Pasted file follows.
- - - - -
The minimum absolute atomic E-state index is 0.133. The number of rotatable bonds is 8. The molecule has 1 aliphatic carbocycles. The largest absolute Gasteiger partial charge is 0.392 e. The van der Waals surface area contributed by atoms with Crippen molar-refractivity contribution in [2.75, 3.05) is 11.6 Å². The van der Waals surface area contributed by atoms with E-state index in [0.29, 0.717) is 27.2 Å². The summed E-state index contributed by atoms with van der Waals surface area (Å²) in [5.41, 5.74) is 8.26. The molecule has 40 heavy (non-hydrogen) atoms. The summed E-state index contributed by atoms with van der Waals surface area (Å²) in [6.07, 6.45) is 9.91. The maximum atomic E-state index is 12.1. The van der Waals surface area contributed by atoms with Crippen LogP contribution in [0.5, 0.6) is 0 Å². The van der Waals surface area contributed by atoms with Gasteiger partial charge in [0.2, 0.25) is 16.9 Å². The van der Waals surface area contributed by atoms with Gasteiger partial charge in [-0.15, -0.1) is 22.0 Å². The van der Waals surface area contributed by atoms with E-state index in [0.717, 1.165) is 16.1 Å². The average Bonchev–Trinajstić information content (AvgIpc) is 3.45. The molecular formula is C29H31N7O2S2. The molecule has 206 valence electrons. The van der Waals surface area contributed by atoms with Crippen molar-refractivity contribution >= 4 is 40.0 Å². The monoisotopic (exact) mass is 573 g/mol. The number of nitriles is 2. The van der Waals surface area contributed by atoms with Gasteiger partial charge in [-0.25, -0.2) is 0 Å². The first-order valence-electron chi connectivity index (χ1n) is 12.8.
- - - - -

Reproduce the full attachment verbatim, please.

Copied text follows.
The minimum absolute atomic E-state index is 0.133. The number of rotatable bonds is 8. The molecule has 1 aliphatic carbocycles. The largest absolute Gasteiger partial charge is 0.392 e. The van der Waals surface area contributed by atoms with Crippen molar-refractivity contribution in [2.75, 3.05) is 11.6 Å². The van der Waals surface area contributed by atoms with E-state index in [0.29, 0.717) is 27.2 Å². The summed E-state index contributed by atoms with van der Waals surface area (Å²) in [5.41, 5.74) is 8.26. The molecule has 40 heavy (non-hydrogen) atoms. The summed E-state index contributed by atoms with van der Waals surface area (Å²) in [6.07, 6.45) is 9.91. The maximum atomic E-state index is 12.1. The van der Waals surface area contributed by atoms with Crippen LogP contribution in [0.5, 0.6) is 0 Å². The van der Waals surface area contributed by atoms with Gasteiger partial charge in [0.2, 0.25) is 16.9 Å². The van der Waals surface area contributed by atoms with Gasteiger partial charge in [-0.15, -0.1) is 22.0 Å². The van der Waals surface area contributed by atoms with E-state index in [0.717, 1.165) is 16.1 Å². The average Bonchev–Trinajstić information content (AvgIpc) is 3.45. The molecular formula is C29H31N7O2S2. The molecule has 206 valence electrons. The van der Waals surface area contributed by atoms with Crippen molar-refractivity contribution >= 4 is 40.0 Å². The monoisotopic (exact) mass is 573 g/mol. The number of nitriles is 2. The van der Waals surface area contributed by atoms with Gasteiger partial charge in [-0.25, -0.2) is 0 Å². The first-order valence-electron chi connectivity index (χ1n) is 12.8.